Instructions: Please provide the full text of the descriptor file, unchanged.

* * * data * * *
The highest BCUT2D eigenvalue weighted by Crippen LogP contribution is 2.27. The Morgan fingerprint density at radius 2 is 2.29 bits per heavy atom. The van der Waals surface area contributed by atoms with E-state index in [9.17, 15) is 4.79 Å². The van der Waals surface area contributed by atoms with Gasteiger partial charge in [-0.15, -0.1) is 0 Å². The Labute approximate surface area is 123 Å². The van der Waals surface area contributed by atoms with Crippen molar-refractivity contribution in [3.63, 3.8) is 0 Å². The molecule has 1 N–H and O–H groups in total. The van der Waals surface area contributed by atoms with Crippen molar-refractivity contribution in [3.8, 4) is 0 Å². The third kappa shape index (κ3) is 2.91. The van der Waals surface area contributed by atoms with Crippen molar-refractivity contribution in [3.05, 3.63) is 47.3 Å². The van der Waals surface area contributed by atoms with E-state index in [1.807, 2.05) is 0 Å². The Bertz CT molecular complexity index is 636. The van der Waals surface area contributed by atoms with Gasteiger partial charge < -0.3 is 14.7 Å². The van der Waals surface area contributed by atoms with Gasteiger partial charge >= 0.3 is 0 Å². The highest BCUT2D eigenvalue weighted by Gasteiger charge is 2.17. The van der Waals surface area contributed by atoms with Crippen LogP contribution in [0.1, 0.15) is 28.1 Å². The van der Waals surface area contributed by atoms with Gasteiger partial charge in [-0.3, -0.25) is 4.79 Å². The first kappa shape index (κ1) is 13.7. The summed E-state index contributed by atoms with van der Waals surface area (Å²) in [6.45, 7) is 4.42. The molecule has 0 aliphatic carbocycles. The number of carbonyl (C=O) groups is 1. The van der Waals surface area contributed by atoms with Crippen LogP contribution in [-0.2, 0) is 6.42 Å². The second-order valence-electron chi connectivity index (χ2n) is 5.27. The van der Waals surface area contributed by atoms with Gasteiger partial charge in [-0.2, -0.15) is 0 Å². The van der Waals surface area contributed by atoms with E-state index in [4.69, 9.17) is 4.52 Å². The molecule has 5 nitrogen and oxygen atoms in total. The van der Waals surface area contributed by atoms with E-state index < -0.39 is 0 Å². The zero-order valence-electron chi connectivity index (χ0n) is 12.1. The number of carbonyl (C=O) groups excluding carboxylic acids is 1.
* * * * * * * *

The highest BCUT2D eigenvalue weighted by Crippen LogP contribution is 2.27. The Morgan fingerprint density at radius 2 is 2.29 bits per heavy atom. The van der Waals surface area contributed by atoms with E-state index in [9.17, 15) is 4.79 Å². The van der Waals surface area contributed by atoms with Gasteiger partial charge in [-0.15, -0.1) is 0 Å². The Labute approximate surface area is 123 Å². The van der Waals surface area contributed by atoms with Crippen molar-refractivity contribution in [3.63, 3.8) is 0 Å². The molecule has 1 N–H and O–H groups in total. The van der Waals surface area contributed by atoms with Crippen molar-refractivity contribution in [3.8, 4) is 0 Å². The third kappa shape index (κ3) is 2.91. The van der Waals surface area contributed by atoms with Crippen molar-refractivity contribution in [3.05, 3.63) is 47.3 Å². The van der Waals surface area contributed by atoms with E-state index in [1.807, 2.05) is 0 Å². The Bertz CT molecular complexity index is 636. The van der Waals surface area contributed by atoms with Gasteiger partial charge < -0.3 is 14.7 Å². The van der Waals surface area contributed by atoms with Gasteiger partial charge >= 0.3 is 0 Å². The highest BCUT2D eigenvalue weighted by Gasteiger charge is 2.17. The van der Waals surface area contributed by atoms with Crippen LogP contribution in [0.1, 0.15) is 28.1 Å². The van der Waals surface area contributed by atoms with Gasteiger partial charge in [-0.3, -0.25) is 4.79 Å². The first kappa shape index (κ1) is 13.7. The summed E-state index contributed by atoms with van der Waals surface area (Å²) in [6.45, 7) is 4.42. The molecule has 0 aliphatic carbocycles. The number of carbonyl (C=O) groups is 1. The van der Waals surface area contributed by atoms with Crippen LogP contribution in [-0.2, 0) is 6.42 Å². The second-order valence-electron chi connectivity index (χ2n) is 5.27. The van der Waals surface area contributed by atoms with Gasteiger partial charge in [-0.2, -0.15) is 0 Å². The van der Waals surface area contributed by atoms with E-state index in [4.69, 9.17) is 4.52 Å². The molecule has 5 nitrogen and oxygen atoms in total. The van der Waals surface area contributed by atoms with E-state index < -0.39 is 0 Å². The zero-order valence-electron chi connectivity index (χ0n) is 12.1. The number of carbonyl (C=O) groups excluding carboxylic acids is 1.